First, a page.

Saturday, July 30, 2011

A Look At Our Solar System

I love showing this youtube video about the asteroid discoveries in our inner solar system. Scott Manley takes the positions of detected asteroids, and highlights them as they are discovered. The final colors indicate how close they are to the Earth's orbit:

Red= Earth Crosser
Yellow= Earth Approachers (coming within 1.3 AU)
Green = All Others

The discoveries tend to follow the Earth's orbit because asteroids are best seen opposite the sun, when they are most illuminated. It's also interesting to see that discoveries go way up in the 1990's, when satellites start coming online. This is a cool way to highlight the importance of technological advances to scientific discoveries.

And, if you think this looks like a crowded mess, the Kuiper belt around the outer solar system is about 20 times as wide!

I love videos like this because they are sobering reminders of the vastness of space. As dense as these asteroids look, they won't collide with each other. In fact, movie scenes of spaceships dodging chunks of rocks in the Asteroid Belt is just plain wrong. The Asteroid Belt is mostly made of empty space. Yup. That's right. That's how BIG space is!

In the spirit of the late Carl Sagan, I sometimes think about how tiny the Earth is in this video. I really try to visualize it's place in our tiny corner of the Milky Way. It's just one planet circling one average sun with a half million other chunks of rock. Then, sometimes I think about the wars fought over this planet - the wars of death and human misery that were caused by zealous rulers intent on owning a piece of this tiny rock. You wouldn't be able to see the boundaries we fight so fervently for. Astronomy is, like so many people say, a humbling field. In the grand scheme of things, everything just seems so . . . small.

Thursday, July 28, 2011

How Grad School Differs From Undergrad (In My Experience)

It seems insufficient to say that grad school is way different from undergrad. It just doesn’t seem to communicate the true significance of the change in environment and expectations as the transition is made from one to the other. I guess it really depends on where you came from, and where you are going, but some people handle it better than others. I was not one of those people. I will probably write a bit about why I feel I’ve faltered in some sense with grad school. It’s been on my mind for nearly a year now, and now I think I see things more rationally.

I came from a small undergraduate institution, called the New Mexico Institute of Mining and Technology – or, New Mexico Tech for short. Though most people have never heard of it, this school is actually quite a diamond in the rough. The National Radio Astronomy Observatory (the very same one that runs the Very Large Array) was right off campus. An optical interferometer owned by the school was in its construction phase during my time as a student, which will be built right next to the Magdalena Ridge Observatory. Military money for research was donated in such copious amounts that the school had funds coming out of its ears. Because of that, I was able to earn a college degree with absolutely NO debt. Heck, when I moved off campus, NMT wrote me a check.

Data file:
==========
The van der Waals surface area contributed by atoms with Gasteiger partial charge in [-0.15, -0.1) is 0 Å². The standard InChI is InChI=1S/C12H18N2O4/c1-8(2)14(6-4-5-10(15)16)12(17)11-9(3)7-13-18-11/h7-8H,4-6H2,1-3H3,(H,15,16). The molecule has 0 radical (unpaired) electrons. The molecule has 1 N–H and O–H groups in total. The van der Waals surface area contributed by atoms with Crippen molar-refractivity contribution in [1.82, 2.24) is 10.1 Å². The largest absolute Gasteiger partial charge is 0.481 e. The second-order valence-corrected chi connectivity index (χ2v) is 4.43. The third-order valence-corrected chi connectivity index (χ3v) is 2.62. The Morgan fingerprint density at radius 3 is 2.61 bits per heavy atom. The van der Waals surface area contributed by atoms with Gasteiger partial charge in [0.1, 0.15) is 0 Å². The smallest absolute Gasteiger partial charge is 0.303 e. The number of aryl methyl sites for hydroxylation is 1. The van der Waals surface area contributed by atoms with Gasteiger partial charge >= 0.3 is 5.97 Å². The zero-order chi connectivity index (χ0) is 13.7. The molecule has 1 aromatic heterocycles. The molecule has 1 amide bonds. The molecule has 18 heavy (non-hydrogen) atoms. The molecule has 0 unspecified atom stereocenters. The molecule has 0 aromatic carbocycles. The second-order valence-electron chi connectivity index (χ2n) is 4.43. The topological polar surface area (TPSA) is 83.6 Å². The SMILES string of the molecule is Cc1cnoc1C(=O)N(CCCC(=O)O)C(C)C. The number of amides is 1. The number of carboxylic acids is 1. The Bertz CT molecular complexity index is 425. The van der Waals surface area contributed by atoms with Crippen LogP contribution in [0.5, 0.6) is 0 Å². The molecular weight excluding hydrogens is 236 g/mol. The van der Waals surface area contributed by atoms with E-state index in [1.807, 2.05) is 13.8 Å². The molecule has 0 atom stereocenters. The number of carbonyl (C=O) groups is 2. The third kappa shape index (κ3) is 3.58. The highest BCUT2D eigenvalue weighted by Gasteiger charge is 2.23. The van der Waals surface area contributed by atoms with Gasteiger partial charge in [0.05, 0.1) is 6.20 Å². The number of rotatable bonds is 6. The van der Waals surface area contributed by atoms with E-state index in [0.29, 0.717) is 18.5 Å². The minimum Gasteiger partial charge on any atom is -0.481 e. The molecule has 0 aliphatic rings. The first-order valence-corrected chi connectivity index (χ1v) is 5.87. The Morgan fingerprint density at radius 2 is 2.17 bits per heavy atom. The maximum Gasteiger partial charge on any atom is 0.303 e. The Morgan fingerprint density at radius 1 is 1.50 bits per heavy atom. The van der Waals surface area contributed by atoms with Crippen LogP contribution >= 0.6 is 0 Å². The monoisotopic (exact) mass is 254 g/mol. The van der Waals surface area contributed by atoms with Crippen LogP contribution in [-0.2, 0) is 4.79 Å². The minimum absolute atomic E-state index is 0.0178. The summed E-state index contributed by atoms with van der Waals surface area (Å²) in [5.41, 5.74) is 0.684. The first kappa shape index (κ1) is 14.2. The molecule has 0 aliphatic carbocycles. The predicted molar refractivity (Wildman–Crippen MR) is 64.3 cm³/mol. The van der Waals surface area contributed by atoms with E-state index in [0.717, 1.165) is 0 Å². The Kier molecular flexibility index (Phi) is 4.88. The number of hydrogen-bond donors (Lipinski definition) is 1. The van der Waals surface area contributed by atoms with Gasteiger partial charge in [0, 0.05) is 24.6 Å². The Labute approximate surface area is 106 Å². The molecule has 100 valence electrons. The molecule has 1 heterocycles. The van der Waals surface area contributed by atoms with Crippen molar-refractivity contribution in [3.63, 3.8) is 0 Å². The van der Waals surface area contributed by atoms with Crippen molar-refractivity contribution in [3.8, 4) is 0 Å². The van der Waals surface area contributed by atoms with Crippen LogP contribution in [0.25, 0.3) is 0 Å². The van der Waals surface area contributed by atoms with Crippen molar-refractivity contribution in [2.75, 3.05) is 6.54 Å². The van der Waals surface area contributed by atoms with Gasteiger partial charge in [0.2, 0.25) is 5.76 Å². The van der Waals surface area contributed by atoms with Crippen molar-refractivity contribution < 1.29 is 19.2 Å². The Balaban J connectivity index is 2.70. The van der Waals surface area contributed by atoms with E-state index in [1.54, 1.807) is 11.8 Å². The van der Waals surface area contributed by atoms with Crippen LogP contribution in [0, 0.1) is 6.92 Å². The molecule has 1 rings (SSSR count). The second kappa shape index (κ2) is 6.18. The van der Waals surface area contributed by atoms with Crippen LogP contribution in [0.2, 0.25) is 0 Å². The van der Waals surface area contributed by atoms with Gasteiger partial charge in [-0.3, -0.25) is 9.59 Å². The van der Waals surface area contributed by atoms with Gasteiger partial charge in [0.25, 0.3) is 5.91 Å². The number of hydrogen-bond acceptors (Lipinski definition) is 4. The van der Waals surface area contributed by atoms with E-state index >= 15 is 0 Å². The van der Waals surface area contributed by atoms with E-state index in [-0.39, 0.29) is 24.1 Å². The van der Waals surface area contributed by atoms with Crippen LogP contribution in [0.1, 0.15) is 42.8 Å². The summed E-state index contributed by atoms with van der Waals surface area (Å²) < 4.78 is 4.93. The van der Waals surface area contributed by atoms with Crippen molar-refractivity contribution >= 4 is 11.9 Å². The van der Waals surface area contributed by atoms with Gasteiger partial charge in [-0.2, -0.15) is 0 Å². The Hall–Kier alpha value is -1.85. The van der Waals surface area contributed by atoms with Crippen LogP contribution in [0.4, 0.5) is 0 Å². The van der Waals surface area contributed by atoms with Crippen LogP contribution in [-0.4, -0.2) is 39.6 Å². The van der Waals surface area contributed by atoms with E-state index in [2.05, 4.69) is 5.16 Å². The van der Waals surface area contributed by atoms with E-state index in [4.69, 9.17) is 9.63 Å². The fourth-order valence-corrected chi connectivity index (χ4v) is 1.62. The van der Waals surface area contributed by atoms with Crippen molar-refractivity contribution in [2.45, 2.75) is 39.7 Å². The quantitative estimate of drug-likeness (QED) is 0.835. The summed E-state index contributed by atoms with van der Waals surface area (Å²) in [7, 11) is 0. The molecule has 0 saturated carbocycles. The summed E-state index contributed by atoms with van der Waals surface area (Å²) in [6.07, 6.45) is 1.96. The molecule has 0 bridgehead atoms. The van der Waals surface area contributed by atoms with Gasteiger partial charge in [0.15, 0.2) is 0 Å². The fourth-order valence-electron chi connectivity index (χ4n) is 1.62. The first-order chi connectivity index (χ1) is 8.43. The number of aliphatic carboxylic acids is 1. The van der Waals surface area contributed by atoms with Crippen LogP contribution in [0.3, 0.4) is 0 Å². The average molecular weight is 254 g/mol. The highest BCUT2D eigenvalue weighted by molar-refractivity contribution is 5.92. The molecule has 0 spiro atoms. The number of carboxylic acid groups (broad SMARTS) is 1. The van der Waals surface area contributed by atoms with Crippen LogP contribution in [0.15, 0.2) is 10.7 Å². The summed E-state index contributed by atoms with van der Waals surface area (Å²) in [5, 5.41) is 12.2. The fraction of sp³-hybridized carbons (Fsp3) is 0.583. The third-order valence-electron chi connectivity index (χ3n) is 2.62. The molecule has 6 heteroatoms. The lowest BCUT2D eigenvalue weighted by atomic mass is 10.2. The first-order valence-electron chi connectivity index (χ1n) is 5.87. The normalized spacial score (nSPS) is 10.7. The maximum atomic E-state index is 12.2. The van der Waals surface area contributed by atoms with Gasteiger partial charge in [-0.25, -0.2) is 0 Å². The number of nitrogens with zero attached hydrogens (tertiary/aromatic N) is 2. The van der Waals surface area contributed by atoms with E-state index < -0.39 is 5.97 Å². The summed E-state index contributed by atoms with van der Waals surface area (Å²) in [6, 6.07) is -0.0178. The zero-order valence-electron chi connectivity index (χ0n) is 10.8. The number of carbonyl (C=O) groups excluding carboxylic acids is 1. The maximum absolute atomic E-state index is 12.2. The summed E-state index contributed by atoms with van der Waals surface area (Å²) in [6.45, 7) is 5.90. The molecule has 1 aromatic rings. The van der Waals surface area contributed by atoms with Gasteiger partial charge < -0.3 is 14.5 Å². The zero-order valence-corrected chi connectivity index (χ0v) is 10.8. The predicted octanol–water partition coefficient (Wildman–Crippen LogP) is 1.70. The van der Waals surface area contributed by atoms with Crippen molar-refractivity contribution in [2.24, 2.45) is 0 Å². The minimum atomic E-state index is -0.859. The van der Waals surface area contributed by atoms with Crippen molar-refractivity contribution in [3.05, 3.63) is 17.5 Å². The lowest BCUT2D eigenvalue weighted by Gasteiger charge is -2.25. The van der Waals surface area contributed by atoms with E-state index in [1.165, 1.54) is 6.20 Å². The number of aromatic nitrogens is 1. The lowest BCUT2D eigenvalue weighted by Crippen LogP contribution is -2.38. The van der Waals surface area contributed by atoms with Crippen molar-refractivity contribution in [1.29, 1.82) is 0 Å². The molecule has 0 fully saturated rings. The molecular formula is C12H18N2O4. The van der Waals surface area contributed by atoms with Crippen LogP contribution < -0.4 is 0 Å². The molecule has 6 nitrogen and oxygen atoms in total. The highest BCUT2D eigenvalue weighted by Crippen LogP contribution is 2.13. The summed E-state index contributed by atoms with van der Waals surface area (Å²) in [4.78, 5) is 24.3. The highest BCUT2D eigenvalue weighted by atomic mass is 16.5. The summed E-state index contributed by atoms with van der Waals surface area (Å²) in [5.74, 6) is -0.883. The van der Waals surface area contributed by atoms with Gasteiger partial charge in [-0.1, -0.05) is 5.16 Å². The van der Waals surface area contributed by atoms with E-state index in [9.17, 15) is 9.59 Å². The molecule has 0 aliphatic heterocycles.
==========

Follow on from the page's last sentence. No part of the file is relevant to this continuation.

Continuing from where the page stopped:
Along with being dirt cheap, New Mexico Tech also had the best physics department around. Whereas most people never see their department heads, mine knew I was a member of the Astronomy and Physics clubs without my having to tell him. When it was time to write grad school applications, he sent me his personal proposals (some that were effective, some that weren’t) and edited my essays not once, but three times! Making friends was effortless. I felt so connected to every person on campus, be it faculty or student, that I knew if I ran into any problems, there would people to help me whether I wanted help or not.

Those years were some of the happiest in my life. And perhaps, this is my plea for you to understand why I was so unprepared for the dynamics of a large school.

I assumed every place worked like Tech. Ridiculous assumption, of course, since a larger school simply cannot support such a tight knit community. The biggest thing I needed to learn about grad school, and the thing that new grad students should know, is that your advisor can’t dedicate as much time to you as you may need. Unlike the professors at Tech, they simply don’t have the time for it.

This seems a bit harsh, but in the end, it may be a necessity. My former advisor told me that he was so swamped with work that the only time he had for his own research was Sunday nights, when he supposedly wasn’t supposed to be working at all. Adding the emotional frailty of a self-conscious student with huge confidence issues would be too much. Besides, what was he supposed to say?